“We will work closely with PrimaLoft® to create one, seamless system,” promised Mitchell. Our tag line is ‘Feel the Performance’. The Performance Fabrics brand has to mean ‘dry’.”

Polartec@ featured its collection of new Power Wool™ fabrics, including stretch versions and its patented grid construction, placing merino wool next to the skin with hydrophobic synthetic fibres on the outside.

Global Merino presented gossamer merino/polyester meshes from 75 gsm, along with laminates of knitted merino wool and DWR polyester as light as 175 gsm. The company has developed a new print technology for intimate blends of merino and polyester, which binds the pigments to both fibres to promote full coverage.

“We focus on using wool in new and different ways to meet the needs of our customers,” said company president Jose Fernandez. Global Merino has also developed an extensive collection of knits using WoolVisions™ blend of CoolVisions® dyeable polypropylene staple fibre and merino wool. Fabrics include jerseys, ribs, ponte di Romas, terry, and fleece.

“Using the WoolVisions™ blend, we get better dry time and moisture control, while sacrificing less in terms of thermal regulation,” Fernandez explained.

Guilford spacer knit fabric at Concept III.

Laminated wool knits, along with wool blend spacer fabrics, were also developed by ABMT at Concept III Textiles, where Guilford Mills’ prolific line of synthetic performance knits included spacer fabrics with channels that could potentially be utilised for circuitry.

With the increased interest in wool and other natural fibres, synthetic fibre companies have stepped up with new options. Hyosung’s Lanafil polyester has a natural, woolly look and feel; in heavier deniers it is ideal for sweater knitting. Cotna polyester has a cottony hand, and was shown knit in an array of lifestyle fleece fabrics.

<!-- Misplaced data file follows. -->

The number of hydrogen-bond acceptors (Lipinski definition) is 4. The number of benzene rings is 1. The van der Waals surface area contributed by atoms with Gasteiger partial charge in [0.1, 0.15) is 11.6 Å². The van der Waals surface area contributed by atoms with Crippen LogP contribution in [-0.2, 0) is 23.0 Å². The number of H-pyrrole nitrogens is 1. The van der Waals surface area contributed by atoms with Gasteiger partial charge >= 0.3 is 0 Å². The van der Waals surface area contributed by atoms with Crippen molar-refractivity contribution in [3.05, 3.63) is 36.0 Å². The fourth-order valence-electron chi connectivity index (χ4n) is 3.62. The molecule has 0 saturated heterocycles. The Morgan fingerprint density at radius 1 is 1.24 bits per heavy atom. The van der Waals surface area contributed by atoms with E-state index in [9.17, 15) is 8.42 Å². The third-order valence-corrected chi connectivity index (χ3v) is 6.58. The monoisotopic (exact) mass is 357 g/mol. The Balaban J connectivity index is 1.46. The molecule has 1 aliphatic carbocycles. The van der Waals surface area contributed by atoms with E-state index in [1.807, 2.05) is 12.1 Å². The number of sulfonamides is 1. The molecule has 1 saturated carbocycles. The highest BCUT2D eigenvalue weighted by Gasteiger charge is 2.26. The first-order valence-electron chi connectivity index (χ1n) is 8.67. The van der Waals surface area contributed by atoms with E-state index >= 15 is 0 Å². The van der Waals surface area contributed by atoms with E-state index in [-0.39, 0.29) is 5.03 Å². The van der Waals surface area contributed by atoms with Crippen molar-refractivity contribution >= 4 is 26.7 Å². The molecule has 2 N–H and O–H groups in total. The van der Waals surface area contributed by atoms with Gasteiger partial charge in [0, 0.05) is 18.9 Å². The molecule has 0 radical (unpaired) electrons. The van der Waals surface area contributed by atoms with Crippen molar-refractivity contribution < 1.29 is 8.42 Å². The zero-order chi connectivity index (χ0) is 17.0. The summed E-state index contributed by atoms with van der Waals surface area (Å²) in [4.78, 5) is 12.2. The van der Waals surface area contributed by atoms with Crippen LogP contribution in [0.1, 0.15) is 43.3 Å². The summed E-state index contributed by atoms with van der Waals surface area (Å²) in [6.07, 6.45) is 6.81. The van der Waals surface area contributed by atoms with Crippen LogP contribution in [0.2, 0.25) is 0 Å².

Invista’s CORDURA® brand fabrics included CombatWool™ lifestyle knits of nylon/wool, and intimate blend performance jerseys of staple nylon/cotton, featuring the improved strength and durability of Invista’s high-tenacity nylon fibre.

Cozy Up

Knitwear had the upper hand in the cozy quotient, as seen in the many chunky sweaters, hand-knit wraps, sweater fleeces, and hand-knit hats displayed at the show, some lined with insulation for additional warmth.

Case in point: Sherpa Adventure Gear’s Kirtipur sweater jacket, hand-knit by Nepali women in local knitting co-ops, and lined with PrimaLoft® Silver insulation.

Sherpa Adventure Gear Men's Kirtipur Sweater 2015.

The limited edition wool sweater has been announced as the 2015 ISPO Award Gold Winner for Outdoor Lifestyle & Fashion products. It was a fine example of the blend of authenticity and technical performance attributes found in Winter 2015/16 knitwear at Outdoor Retailer.